The second most important component of our definition is the bringing together of your product or service and the customer. When you market something you are trying to get a target audience to take some sort of action (buy, subscribe, attend) or achieve a desired result from the customer.
Remember marketing involves the use of certain tactics such as changes to your product or service, in the hope that use of that tactic will satisfy the consumer.
Behind the use of any marketing tactic or strategy is the goal it will bring customers. After all, you are not just marketing to a wall or with empty goals. You want your marketing efforts to bring your product or service to the customer or vice versa.
It is as if you and your product or service and the customer are standing on opposite sides of a room and your marketing is supposed to bring the two together. You can use different marketing tactics to bridge the gap between the two. It doesn’t matter if one of the two has to move a greater distance or if they zigzag to one another. The important thing is they meet at a happy medium.
For example you might decide to speak out loud to the potential customer to relay some of the benefits of your product, which would be kind of like a radio ad.
You might even decide to hold up a sign with some sort of deal to entice the customer to walk over to your side of the room (like a banner ad).
Maybe the customer doesn’t seem interested, and you notice him/her headed for the window. You decide to make your way to the window as well, and as a result your strategy of always wanting to be where the customer is brings the two of you together.
What types of things can you market?
The next important component in our definition is product. Even though we use the word product in the definition, you can substitute various other words in its place. We used the word primarily for simplicity, and because its probably the word most people associate with marketing.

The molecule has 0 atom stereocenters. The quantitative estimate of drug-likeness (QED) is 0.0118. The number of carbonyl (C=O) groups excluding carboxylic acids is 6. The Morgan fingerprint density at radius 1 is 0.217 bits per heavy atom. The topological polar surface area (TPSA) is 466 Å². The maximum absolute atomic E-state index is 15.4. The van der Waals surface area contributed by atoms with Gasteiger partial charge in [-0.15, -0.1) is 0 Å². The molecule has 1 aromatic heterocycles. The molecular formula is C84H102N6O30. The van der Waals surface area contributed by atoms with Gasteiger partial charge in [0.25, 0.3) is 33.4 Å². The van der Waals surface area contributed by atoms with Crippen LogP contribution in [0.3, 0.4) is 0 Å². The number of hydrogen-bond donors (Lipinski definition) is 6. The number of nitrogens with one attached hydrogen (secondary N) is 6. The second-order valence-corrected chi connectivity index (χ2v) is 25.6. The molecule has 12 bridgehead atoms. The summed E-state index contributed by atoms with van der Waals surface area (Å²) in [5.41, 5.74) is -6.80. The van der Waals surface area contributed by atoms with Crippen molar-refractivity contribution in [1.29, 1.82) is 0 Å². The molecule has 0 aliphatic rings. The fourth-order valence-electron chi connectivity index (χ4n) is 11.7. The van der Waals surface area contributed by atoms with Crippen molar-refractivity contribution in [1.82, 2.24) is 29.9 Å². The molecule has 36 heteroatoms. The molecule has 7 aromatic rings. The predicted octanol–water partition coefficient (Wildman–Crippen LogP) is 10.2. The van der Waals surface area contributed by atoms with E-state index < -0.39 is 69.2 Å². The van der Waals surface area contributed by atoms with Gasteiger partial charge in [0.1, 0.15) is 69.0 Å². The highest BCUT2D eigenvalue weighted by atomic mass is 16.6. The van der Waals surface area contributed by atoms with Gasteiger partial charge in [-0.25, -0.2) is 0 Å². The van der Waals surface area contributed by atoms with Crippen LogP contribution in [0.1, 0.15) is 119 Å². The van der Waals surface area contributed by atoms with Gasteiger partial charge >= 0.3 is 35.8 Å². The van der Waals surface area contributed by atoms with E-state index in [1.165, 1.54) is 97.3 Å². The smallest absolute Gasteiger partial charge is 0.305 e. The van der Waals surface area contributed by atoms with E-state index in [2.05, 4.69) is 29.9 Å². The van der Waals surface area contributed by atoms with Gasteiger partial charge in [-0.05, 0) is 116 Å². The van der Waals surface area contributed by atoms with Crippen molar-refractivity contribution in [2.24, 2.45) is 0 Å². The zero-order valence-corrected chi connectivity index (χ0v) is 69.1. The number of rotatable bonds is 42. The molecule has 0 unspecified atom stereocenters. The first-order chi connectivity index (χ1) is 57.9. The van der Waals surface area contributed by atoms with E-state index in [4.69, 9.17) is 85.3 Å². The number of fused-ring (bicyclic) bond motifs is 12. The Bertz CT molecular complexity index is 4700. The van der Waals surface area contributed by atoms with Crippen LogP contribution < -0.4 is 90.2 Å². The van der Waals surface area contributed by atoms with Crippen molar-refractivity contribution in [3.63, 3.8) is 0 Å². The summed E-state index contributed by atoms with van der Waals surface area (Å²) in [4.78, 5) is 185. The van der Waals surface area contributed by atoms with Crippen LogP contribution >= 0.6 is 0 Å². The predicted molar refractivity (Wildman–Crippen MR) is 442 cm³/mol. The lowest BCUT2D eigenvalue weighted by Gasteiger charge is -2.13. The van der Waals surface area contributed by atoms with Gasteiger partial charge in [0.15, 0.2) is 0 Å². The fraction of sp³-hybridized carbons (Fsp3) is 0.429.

A product is not the only thing you can market however. There are many other things you can market such as a service, cause, place, event, and even yourself.
Using our two other components we know that marketing anything such as a product, service, or cause is using a tactic of your choosing to bring that which you are marketing to the customer.
Who are you marketing to?
The last component of importance in our definition is “customer”. Similar to the word “product” we used this word also for simplicity and association. Like with the word product, you can also substitute other words such as consumer, audience, and target market in place of the word customer.
It is also important to not limit yourself by thinking of marketing in terms of a single word. What you want to remember is the customer is your target market. This is who you are marketing your product, service, or cause to.
You should have your target market, or audience defined as much as possible. You want to build on important aspects such as their needs and habits. The better you are able to determine exactly who your target market or customer is, the better chance you will have of bringing them and your product together.
If you were unclear with any part of marketing before, did you find this definition and the examples helpful? Was it simple and easy to understand? Do you think of marketing in a different way? How do you develop your marketing strategies?
Image courtesy of [Stuart Miles] / FreeDigitalPhotos.net